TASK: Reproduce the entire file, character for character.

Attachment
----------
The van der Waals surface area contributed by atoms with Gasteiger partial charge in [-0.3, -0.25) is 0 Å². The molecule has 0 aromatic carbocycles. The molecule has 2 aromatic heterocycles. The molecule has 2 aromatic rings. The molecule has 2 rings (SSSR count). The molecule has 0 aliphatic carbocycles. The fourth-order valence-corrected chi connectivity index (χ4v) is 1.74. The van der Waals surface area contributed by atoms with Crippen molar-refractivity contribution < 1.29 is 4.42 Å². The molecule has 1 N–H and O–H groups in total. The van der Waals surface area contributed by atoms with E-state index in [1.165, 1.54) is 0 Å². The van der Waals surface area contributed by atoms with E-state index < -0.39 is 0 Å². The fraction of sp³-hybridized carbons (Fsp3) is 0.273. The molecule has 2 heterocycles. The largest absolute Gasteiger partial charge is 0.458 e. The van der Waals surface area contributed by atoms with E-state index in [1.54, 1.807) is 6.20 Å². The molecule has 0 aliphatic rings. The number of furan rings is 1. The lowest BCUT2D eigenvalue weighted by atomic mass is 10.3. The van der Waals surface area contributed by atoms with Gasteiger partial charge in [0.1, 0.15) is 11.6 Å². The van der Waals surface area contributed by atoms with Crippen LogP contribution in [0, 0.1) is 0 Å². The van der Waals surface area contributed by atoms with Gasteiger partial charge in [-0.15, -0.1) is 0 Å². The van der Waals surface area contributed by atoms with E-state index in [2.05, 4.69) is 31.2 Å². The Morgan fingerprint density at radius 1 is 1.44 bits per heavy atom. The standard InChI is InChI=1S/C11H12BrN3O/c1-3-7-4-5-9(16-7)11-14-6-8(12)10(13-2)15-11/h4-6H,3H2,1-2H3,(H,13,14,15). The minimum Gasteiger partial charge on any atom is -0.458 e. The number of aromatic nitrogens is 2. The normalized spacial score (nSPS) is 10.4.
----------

The van der Waals surface area contributed by atoms with Gasteiger partial charge in [-0.3, -0.25) is 0 Å². The molecule has 0 aromatic carbocycles. The molecule has 2 aromatic heterocycles. The molecule has 2 aromatic rings. The molecule has 2 rings (SSSR count). The molecule has 0 aliphatic carbocycles. The fourth-order valence-corrected chi connectivity index (χ4v) is 1.74. The van der Waals surface area contributed by atoms with Crippen molar-refractivity contribution < 1.29 is 4.42 Å². The molecule has 1 N–H and O–H groups in total. The van der Waals surface area contributed by atoms with E-state index in [1.165, 1.54) is 0 Å². The van der Waals surface area contributed by atoms with E-state index < -0.39 is 0 Å². The fraction of sp³-hybridized carbons (Fsp3) is 0.273. The molecule has 2 heterocycles. The largest absolute Gasteiger partial charge is 0.458 e. The van der Waals surface area contributed by atoms with E-state index in [1.54, 1.807) is 6.20 Å². The molecule has 0 aliphatic rings. The number of furan rings is 1. The lowest BCUT2D eigenvalue weighted by atomic mass is 10.3. The van der Waals surface area contributed by atoms with Gasteiger partial charge in [0.1, 0.15) is 11.6 Å². The van der Waals surface area contributed by atoms with Crippen LogP contribution in [0, 0.1) is 0 Å². The van der Waals surface area contributed by atoms with Gasteiger partial charge in [-0.15, -0.1) is 0 Å². The van der Waals surface area contributed by atoms with E-state index in [2.05, 4.69) is 31.2 Å². The Morgan fingerprint density at radius 1 is 1.44 bits per heavy atom. The standard InChI is InChI=1S/C11H12BrN3O/c1-3-7-4-5-9(16-7)11-14-6-8(12)10(13-2)15-11/h4-6H,3H2,1-2H3,(H,13,14,15). The minimum Gasteiger partial charge on any atom is -0.458 e. The number of aromatic nitrogens is 2. The normalized spacial score (nSPS) is 10.4.